This Day in History: Week of March 7 to March 14

Marcela Montufar Soria, Multimedia Editor

March 7, 1936: Germany violated the Treaty of Versailles and the Locarno Pact under the authority of Adolf Hitler.

The Treaty of Versailles was signed by the Allied Nations and Germany in 1919 and formally ended World War I. Under the treaty, the German territory known as the Rhineland, which bordered France, Belgium and the Netherlands, was demilitarized. The Locarno Pact was made in 1925 as a guarantee of peace between European powers. Adolf Hitler violated both in 1936 when he sent German troops into the Rhineland as a prologue to his invasions of Austria and Poland. 

March 8, 1892: Uruguayan Poet Juana de Ibarbourou was born.

Juana de Ibarbourou’s poetry mostly focused on love and nature. She was known for the erotic, passionate works of her youth as well as her later works, which drew on her life experiences to comment on age, despair and loss. Ibarbourou passed away in 1976 at age 84. She is remembered as one of Latin America’s greatest writers. 

March 9, 141 BCE: Emperor Wu of Han ascended to the throne of China.

Emperor Wu of Han, also known as Wudi, was the seventh emperor of the Han Dynasty, ruling from 141 BCE to 87 BCE after ascending to the throne at age 15. He is remembered as one of ancient China’s greatest rulers, best known for his expansion of Chinese territory and foreign influence, as well as for sponsoring Confucianism. The Han Dynasty went on to govern China until its fall in 220 CE. 

March 10, 1913: Abolitionist Harriet Tubman died.

Harriet Tubman’s exact birthdate is unknown, as she was born into slavery on a plantation in Maryland. The general consensus is that she died at around 90 years of age, surrounded by friends and family. During the American Civil War, Tubman was a part of the Underground Railroad, helping enslaved people escape to freedom in the northern United States — as she did in 1849. Her work with the Underground Railroad was perilous and exhausting, yet she led an estimated 100 to 300 people to freedom. She is remembered as a hero and African-American icon. 

March 11, 1426 BCE: Pharaoh Thutmose III died.

Thutmose III was king of Egypt from around 1479 to 1426 BCE and is remembered as one of Ancient Egypt’s most legendary Pharaohs. During his reign, he led military campaigns that greatly expanded the territory and power of Egypt. He sponsored the building of many temples and monuments essential to archeologists today. Thutmose III is also remembered for his hatred of his predecessor Hatshepsut, Egypt’s only female Pharaoh, and for attempting to destroy all evidence of her reign and existence.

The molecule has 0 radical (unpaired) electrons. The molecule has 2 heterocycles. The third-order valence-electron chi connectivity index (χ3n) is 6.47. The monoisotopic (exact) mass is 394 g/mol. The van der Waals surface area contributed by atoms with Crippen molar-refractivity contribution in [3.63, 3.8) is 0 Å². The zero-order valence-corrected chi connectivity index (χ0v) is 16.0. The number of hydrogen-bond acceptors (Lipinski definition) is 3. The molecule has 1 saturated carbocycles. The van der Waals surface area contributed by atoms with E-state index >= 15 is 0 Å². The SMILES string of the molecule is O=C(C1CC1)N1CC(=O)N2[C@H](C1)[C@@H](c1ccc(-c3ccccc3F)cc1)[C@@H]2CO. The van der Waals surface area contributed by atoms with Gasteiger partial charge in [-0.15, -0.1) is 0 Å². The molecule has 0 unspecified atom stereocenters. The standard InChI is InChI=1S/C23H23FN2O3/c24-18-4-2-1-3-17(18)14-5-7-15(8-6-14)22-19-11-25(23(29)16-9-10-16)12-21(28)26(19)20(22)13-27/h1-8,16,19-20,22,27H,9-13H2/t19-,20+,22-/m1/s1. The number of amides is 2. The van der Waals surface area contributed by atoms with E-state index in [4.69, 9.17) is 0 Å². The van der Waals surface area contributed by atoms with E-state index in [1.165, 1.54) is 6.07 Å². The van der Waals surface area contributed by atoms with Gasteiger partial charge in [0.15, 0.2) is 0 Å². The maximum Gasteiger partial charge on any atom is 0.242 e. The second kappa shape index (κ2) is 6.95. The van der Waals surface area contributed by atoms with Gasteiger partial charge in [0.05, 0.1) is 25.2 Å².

March 12, 1946: American Star Liza Minnelli was born.

Liza Minnelli was born to Judy Garland and Vicente Minnelli on March 12, 1946. She went on to lead a spectacular career as an actress, singer and dancer. A star of the stage and the screen, she is perhaps best known for her role in the 1972 film “Cabaret.” Minnelli most recently appeared at the 2022 Academy Awards. She is among the few artists awarded an Emmy, a Grammy, an Oscar and a Tony.

March 13, 1781: Astronomer William Herschel discovered Uranus.

William Herschel was an 18th-century German-born British astronomer. King George III of Britain appointed him court astronomer following his discovery of the seventh planet, Uranus. Originally, Herschel believed he was observing a comet, but after identifying it as a planet, he sought to name it after George III. However, the planet was named Uranus after the Greek god of the sky — the only planet besides Earth to not be named after a Roman deity.

March 14, 1879: Theoretical physicist Albert Einstein was born.

Albert Einstein was born to an Ashkenazi Jewish family in Ulm, Germany, which was then part of the Kingdom of Wurttemberg in the German Empire. Einstein’s work in relativity and quantum mechanics was essential to the development of modern physics. He is perhaps best known for his General Theory of Relativity and his mass-energy equivalence formula, E=mc^2. However, Einstein received the 1921 Nobel Prize in Physics for his discovery of the photoelectric effect. He passed away on April 18, 1955, in Princeton, New Jersey, where he had lived since becoming a U.S. citizen in 1940.